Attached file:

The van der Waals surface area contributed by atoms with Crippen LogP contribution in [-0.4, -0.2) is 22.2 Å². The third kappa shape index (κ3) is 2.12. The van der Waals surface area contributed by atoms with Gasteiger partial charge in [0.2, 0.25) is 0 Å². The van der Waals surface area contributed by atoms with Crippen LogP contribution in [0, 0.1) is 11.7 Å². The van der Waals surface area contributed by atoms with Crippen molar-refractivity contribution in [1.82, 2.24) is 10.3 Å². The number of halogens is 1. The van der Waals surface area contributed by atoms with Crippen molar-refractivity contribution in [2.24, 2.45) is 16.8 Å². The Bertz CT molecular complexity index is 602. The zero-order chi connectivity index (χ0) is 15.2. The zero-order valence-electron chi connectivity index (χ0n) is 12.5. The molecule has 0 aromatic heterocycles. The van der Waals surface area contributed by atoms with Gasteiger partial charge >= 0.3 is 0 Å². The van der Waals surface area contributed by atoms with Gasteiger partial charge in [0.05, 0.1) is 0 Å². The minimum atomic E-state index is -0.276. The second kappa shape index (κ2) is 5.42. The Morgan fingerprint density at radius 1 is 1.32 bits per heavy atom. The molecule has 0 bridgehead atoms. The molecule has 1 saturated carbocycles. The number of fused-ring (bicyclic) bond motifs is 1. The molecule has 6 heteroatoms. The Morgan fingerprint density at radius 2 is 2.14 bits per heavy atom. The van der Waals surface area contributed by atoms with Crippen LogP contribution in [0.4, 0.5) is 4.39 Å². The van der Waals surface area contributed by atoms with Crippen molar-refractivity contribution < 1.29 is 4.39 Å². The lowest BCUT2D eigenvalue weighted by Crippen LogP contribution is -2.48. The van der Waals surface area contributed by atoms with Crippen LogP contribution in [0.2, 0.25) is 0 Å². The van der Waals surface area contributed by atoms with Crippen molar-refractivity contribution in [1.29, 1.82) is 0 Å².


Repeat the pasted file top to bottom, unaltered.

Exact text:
The van der Waals surface area contributed by atoms with Crippen LogP contribution in [-0.4, -0.2) is 22.2 Å². The third kappa shape index (κ3) is 2.12. The van der Waals surface area contributed by atoms with Gasteiger partial charge in [0.2, 0.25) is 0 Å². The van der Waals surface area contributed by atoms with Crippen LogP contribution in [0, 0.1) is 11.7 Å². The van der Waals surface area contributed by atoms with Crippen molar-refractivity contribution in [1.82, 2.24) is 10.3 Å². The number of halogens is 1. The van der Waals surface area contributed by atoms with Crippen molar-refractivity contribution in [2.24, 2.45) is 16.8 Å². The Bertz CT molecular complexity index is 602. The zero-order chi connectivity index (χ0) is 15.2. The zero-order valence-electron chi connectivity index (χ0n) is 12.5. The molecule has 0 aromatic heterocycles. The van der Waals surface area contributed by atoms with Gasteiger partial charge >= 0.3 is 0 Å². The van der Waals surface area contributed by atoms with Gasteiger partial charge in [0.05, 0.1) is 0 Å². The minimum atomic E-state index is -0.276. The second kappa shape index (κ2) is 5.42. The Morgan fingerprint density at radius 1 is 1.32 bits per heavy atom. The molecule has 0 bridgehead atoms. The molecule has 1 saturated carbocycles. The number of fused-ring (bicyclic) bond motifs is 1. The molecule has 6 heteroatoms. The Morgan fingerprint density at radius 2 is 2.14 bits per heavy atom. The van der Waals surface area contributed by atoms with Crippen LogP contribution in [0.4, 0.5) is 4.39 Å². The van der Waals surface area contributed by atoms with Crippen molar-refractivity contribution < 1.29 is 4.39 Å². The lowest BCUT2D eigenvalue weighted by Crippen LogP contribution is -2.48. The van der Waals surface area contributed by atoms with Crippen LogP contribution in [0.2, 0.25) is 0 Å². The van der Waals surface area contributed by atoms with Crippen molar-refractivity contribution in [1.29, 1.82) is 0 Å².